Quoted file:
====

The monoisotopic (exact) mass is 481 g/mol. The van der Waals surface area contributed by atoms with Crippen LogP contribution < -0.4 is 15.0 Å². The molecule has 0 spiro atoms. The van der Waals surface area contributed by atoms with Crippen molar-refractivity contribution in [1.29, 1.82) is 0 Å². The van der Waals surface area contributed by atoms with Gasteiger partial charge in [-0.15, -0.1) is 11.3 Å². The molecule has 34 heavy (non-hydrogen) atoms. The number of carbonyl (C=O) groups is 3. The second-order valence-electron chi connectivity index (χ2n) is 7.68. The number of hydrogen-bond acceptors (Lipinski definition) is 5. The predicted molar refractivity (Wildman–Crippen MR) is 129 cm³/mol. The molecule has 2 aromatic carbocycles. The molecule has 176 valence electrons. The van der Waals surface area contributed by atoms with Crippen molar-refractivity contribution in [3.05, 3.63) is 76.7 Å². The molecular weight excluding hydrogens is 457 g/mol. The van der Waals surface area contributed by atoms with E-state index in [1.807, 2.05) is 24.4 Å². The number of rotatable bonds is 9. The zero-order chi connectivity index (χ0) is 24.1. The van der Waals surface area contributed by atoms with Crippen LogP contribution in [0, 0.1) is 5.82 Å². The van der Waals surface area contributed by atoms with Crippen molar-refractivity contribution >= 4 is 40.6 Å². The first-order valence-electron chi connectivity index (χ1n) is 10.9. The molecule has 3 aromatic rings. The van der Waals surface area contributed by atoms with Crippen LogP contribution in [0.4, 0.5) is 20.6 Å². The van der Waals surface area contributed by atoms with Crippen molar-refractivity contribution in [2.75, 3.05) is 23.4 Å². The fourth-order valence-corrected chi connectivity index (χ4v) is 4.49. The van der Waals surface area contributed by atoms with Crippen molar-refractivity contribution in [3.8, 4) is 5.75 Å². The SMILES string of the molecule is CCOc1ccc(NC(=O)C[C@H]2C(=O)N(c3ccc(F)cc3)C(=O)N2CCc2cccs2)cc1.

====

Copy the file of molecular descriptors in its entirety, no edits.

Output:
The monoisotopic (exact) mass is 481 g/mol. The van der Waals surface area contributed by atoms with Crippen LogP contribution < -0.4 is 15.0 Å². The molecule has 0 spiro atoms. The van der Waals surface area contributed by atoms with Crippen molar-refractivity contribution in [1.29, 1.82) is 0 Å². The van der Waals surface area contributed by atoms with Gasteiger partial charge in [-0.15, -0.1) is 11.3 Å². The molecule has 34 heavy (non-hydrogen) atoms. The number of carbonyl (C=O) groups is 3. The second-order valence-electron chi connectivity index (χ2n) is 7.68. The number of hydrogen-bond acceptors (Lipinski definition) is 5. The predicted molar refractivity (Wildman–Crippen MR) is 129 cm³/mol. The molecule has 2 aromatic carbocycles. The molecule has 176 valence electrons. The van der Waals surface area contributed by atoms with Crippen molar-refractivity contribution in [3.05, 3.63) is 76.7 Å². The molecular weight excluding hydrogens is 457 g/mol. The van der Waals surface area contributed by atoms with E-state index in [1.807, 2.05) is 24.4 Å². The number of rotatable bonds is 9. The zero-order chi connectivity index (χ0) is 24.1. The van der Waals surface area contributed by atoms with Crippen LogP contribution in [0, 0.1) is 5.82 Å². The van der Waals surface area contributed by atoms with Crippen molar-refractivity contribution >= 4 is 40.6 Å². The first-order valence-electron chi connectivity index (χ1n) is 10.9. The molecule has 3 aromatic rings. The van der Waals surface area contributed by atoms with Crippen LogP contribution in [0.4, 0.5) is 20.6 Å². The van der Waals surface area contributed by atoms with Crippen molar-refractivity contribution in [2.75, 3.05) is 23.4 Å². The fourth-order valence-corrected chi connectivity index (χ4v) is 4.49. The van der Waals surface area contributed by atoms with Crippen molar-refractivity contribution in [3.8, 4) is 5.75 Å². The SMILES string of the molecule is CCOc1ccc(NC(=O)C[C@H]2C(=O)N(c3ccc(F)cc3)C(=O)N2CCc2cccs2)cc1.